We are indeed very happy to see the good turn the affair is taking. You will tell him that We shall spare no personal trouble or fatigue to bring about a general peace, although our enemies have certainly given us no motive for it after their rupture with the Emperor, our nephew, without previous defiance.
Respecting the overtures lately made by the Legate to the Imperial ambassador (Don Iñigo), to the effect that the King wishes us to co-operate with him in the establishment of the said peace, and to extinguish the fire lately kindled by our common enemy, you will assure him in our name that if the King of England sincerely takes this affair to heart, We shall do everything in our power to persuade the Emperor to make concessions.
And though it seems to us, and indeed to almost ail other people of honest intentions and quick understating, that King Francis ought to have accepted at once the Emperor's offers, by recalling his Italian army and giving up Genoa and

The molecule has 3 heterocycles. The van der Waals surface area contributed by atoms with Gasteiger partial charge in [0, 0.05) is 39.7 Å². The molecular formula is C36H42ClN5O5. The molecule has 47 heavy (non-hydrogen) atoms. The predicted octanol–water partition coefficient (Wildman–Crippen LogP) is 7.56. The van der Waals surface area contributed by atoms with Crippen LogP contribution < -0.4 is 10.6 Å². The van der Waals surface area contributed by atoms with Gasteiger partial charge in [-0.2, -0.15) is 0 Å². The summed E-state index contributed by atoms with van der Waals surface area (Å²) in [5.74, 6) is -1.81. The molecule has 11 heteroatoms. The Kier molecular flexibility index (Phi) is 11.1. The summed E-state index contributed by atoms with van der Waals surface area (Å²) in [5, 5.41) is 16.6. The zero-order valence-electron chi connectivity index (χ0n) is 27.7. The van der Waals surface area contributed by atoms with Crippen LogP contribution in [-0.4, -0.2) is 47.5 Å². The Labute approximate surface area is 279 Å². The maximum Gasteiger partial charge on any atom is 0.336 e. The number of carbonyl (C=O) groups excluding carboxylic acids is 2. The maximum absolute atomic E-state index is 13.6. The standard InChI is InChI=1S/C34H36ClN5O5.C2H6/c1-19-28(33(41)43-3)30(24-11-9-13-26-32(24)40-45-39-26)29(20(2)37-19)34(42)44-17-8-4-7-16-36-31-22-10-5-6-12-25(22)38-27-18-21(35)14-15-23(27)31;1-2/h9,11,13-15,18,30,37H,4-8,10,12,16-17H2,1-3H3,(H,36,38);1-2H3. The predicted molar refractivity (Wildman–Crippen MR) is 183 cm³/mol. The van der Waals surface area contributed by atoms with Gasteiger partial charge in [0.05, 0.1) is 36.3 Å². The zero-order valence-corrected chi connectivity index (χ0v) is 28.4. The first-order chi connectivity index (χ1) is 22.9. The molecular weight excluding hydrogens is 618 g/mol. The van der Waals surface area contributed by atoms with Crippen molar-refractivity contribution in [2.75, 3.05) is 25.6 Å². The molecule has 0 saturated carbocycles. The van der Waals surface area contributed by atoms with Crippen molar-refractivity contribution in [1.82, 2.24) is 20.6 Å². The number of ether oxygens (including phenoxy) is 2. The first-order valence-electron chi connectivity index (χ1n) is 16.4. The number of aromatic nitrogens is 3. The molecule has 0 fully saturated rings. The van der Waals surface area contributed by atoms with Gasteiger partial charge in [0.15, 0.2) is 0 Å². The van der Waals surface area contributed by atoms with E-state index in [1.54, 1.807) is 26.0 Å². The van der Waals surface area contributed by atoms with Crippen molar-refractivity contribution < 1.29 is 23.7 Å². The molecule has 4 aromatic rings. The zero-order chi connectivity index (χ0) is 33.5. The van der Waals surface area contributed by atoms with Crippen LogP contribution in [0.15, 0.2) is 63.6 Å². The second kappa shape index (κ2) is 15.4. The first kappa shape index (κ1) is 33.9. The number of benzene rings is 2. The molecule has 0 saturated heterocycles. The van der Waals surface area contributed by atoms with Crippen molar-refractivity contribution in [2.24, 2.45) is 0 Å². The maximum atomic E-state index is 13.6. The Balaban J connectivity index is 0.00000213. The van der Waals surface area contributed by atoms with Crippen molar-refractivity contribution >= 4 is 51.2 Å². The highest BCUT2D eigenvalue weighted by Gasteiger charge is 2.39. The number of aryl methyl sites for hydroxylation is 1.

his other conquests before his sons were actually released from captivity, although there is no probability of the French being aide to stand their ground [in Italy], now that the Imperial army in Rome and the reinforcements sent both from Spain and Germany have been ordered to march against them, yet if the Legate will put forward overtures more ample than those communicated to the Imperial ambassador, We shall be glad to forward the same to the Emperor conjointly with him, or separately, as it may best suit the King of England.